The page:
How to Spend a Night in Prayer

By William MacDonald

Published in Interest Magazine, Dec 1985


When I first heard of all-night prayer meetings, all I could think of was calloused knees and a prayer list that would be exhausted in minutes. I honestly wondered how anyone could pray non-stop for hours.


What I didn't understand was that an all-night prayer meeting, or an all-day one, for that matter, features a variety of activities. It contains intermittent singing. It may include short messages on prayer from the Word. Interspersed with prayer might be brief reports from missionaries or home workers. Slide or movie presentations often add special interest.


Of course, prayer is the main thing. This may take many forms. We should worship God for who He is and for all He has done. We should thank Him for all His blessings and mercies, including the mercy of answered prayer. We will want to confess personal sins, the sins of the church, the sins of the nation, and the sins of the world. We will intercede for our assembly and for all the household of faith. We will offer supplication for all men, for rulers and all who are in authority. We will pray for specific countries of the world. And we should remember the unsaved.


There is no danger of calloused knees because the posture is changed regularly. At times we may pray standing, sitting, or even prostrate.


Such a prayer meeting greatly needs Spirit-led leadership. It is not realistic to think that a good meeting will just happen without spiritual preparation. Leaders must he thoroughly trained as to how to make the meeting interesting and varied.


They should be rotated regularly to prevent the meeting from becoming predictable.


Even more important, the leaders should spend time before the Lord in advance of the meeting, seeking direction as to the agenda to be followed. They should insure against long dull pauses and long. repetitive prayers. They must keep the meeting moving.


As soon as active prayer ceases, the leader should introduce something else. Usually 20 to 25 minutes is long enough to devote to any particular prayer segment. Then the leader starts a hymn or chorus as a signal to change.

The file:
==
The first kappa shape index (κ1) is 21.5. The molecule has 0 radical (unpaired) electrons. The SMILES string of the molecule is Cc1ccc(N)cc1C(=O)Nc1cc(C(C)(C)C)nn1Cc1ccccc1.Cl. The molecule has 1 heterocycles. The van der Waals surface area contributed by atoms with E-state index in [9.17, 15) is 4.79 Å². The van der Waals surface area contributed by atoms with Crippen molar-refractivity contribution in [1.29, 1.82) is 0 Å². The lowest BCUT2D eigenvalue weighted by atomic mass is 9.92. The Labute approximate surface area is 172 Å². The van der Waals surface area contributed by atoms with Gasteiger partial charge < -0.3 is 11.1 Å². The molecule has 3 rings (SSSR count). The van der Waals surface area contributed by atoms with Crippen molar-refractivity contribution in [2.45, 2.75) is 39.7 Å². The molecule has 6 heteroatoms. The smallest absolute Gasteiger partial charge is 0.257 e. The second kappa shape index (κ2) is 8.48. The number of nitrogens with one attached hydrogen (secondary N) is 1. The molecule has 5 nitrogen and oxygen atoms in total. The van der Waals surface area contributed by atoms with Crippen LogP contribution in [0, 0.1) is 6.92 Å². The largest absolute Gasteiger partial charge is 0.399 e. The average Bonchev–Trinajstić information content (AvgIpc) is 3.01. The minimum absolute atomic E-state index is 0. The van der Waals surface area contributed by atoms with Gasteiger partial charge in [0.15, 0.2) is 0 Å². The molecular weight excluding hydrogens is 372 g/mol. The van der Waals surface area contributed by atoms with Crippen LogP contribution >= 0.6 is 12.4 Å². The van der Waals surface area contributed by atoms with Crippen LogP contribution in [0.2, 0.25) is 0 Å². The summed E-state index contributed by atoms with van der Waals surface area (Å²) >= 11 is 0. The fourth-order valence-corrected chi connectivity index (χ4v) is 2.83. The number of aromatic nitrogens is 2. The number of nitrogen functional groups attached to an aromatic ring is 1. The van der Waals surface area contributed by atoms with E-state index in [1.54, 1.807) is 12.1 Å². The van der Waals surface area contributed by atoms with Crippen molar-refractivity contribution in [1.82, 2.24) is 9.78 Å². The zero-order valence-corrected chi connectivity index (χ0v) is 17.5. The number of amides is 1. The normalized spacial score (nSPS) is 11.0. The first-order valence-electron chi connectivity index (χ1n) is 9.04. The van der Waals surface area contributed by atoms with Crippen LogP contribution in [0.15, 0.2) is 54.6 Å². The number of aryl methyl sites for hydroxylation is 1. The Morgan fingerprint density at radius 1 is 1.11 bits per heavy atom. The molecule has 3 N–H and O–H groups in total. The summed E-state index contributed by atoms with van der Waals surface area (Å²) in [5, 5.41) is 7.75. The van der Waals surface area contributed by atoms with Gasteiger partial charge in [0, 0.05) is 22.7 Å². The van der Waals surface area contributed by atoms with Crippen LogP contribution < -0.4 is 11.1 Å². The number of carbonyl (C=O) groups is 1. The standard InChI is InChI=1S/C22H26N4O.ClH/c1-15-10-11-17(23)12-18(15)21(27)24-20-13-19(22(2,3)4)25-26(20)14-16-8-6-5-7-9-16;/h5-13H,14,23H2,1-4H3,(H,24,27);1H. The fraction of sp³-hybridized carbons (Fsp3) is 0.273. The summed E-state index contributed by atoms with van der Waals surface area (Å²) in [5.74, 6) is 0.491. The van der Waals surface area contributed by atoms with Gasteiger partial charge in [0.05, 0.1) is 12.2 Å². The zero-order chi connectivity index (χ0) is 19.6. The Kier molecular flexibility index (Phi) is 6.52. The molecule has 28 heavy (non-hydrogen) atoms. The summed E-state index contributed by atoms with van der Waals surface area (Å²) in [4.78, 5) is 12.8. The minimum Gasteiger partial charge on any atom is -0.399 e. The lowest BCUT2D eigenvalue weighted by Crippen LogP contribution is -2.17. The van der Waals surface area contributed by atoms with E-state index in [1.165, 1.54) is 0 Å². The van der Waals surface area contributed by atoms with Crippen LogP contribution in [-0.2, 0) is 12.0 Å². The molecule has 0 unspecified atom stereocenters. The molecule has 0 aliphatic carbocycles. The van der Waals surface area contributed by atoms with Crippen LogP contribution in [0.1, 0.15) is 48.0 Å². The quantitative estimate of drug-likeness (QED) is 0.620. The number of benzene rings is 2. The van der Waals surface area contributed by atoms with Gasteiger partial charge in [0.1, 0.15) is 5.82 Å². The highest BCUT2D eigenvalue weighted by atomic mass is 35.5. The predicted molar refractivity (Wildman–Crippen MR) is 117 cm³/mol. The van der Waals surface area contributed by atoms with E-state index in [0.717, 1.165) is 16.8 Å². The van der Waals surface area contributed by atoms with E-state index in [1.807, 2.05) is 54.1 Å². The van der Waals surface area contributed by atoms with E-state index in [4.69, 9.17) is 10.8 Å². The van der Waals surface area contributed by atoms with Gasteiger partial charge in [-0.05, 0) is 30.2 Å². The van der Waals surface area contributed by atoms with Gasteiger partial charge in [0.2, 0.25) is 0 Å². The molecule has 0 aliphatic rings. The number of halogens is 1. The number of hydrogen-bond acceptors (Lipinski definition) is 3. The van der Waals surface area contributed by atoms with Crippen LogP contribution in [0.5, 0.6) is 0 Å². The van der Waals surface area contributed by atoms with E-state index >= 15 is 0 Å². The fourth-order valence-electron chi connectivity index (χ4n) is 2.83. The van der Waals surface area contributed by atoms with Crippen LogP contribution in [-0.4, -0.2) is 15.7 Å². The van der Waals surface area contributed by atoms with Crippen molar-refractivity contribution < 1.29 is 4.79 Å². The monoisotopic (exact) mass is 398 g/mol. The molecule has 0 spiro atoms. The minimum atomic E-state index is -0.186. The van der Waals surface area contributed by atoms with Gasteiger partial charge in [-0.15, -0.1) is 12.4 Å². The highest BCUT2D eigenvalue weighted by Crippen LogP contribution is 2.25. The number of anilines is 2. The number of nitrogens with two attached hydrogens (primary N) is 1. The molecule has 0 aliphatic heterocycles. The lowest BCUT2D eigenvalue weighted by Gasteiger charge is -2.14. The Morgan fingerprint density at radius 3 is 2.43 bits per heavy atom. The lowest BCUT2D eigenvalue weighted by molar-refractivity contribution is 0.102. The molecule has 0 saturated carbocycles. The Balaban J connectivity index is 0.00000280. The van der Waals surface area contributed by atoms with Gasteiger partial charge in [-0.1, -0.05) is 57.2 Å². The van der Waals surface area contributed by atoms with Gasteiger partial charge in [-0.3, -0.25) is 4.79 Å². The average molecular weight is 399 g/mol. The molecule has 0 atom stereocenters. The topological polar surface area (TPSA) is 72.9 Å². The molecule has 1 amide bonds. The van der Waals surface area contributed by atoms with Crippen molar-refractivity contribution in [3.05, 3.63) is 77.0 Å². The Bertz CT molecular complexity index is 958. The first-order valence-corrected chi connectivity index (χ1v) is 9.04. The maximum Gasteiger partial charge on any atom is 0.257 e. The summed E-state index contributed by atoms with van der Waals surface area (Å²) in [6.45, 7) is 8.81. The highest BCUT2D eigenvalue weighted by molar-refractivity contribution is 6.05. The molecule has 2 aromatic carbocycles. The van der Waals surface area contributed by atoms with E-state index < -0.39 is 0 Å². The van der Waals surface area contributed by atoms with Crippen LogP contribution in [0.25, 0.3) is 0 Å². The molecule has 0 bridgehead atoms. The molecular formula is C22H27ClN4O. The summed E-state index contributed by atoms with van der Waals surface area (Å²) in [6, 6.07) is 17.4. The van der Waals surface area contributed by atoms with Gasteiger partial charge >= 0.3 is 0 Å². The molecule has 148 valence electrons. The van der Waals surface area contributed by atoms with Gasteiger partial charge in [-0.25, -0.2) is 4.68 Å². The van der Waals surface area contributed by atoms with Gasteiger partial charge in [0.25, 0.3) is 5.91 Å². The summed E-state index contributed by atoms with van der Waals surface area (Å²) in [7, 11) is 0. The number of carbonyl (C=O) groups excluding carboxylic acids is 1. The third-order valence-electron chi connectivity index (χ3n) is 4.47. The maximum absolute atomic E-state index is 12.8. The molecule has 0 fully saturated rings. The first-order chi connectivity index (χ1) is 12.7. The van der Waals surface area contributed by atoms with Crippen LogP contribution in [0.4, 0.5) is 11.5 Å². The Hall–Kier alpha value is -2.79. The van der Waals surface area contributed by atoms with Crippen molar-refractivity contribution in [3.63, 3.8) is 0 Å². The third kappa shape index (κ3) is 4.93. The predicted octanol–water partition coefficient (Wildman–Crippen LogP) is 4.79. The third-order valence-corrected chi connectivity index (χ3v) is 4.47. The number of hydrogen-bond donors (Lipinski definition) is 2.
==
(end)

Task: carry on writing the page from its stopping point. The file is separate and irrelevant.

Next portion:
Variety is one of the keys to an interesting meeting. Leaders should be innovative, thinking of new approaches to prayer. No two meetings should be exactly alike. Routine, ho- hum meetings need to be closed down. Sometimes the leader will suggest that participants pray in one group. He might give out a few prayer requests and ask specific individuals to take them. At other times, the meeting will break up into smaller groups. Fixed chairs are not ideal for this type of format. Movable chairs are needed to arrange and rearrange clusters of different sizes.


Many people like to come prepared with paper and pencils to write down prayer requests. The leader might want to have an overhead projector or chalk board. Sometimes a slide projector and a cassette player will be needed. Chorus books or hymn books are standard equipment.


Where does the fuel for prayer come from? It is provided by:

1. Prayer letters or missionary magazines, with specific requests highlighted in advance. If there are enough letters, one can be given to each person, to be prayed over in small groups.

2. Requests voiced by people in the meeting. Also, answers to prayer that they might share.

3. Requests from visiting missionaries or home workers. Sometimes it may be possible to play a tape recording or to have a live phone conversation. These must be amplified, of course.

4. Requests collected in advance by the leader. These may deal with government officials, the sick, the sorrowing, or those in prison for the gospel's sake. Requests can be typed, photocopied. and given to all in the meeting.


Not too many requests should be shared at one time. This proves discouraging and requires too much time for an one portion of the meeting.


When a meeting is to last for hours. there should be short intermissions so the participants can stand and stretch.


Many of the principles for an effective all-night prayer meeting apply equally to regular weekly prayer times. Prayer meetings don't have to be dull or boring. With Spirit-led leadership and thoughtful planning, such meetings can be so attractive that people will not want to miss them. The goal should be to encourage the joy of prayer. When young people say, "We love our prayer meeting," then an assembly is moving in the right direction.


The prayer meeting should be one of the most popular—and profitable—meetings of the local assembly.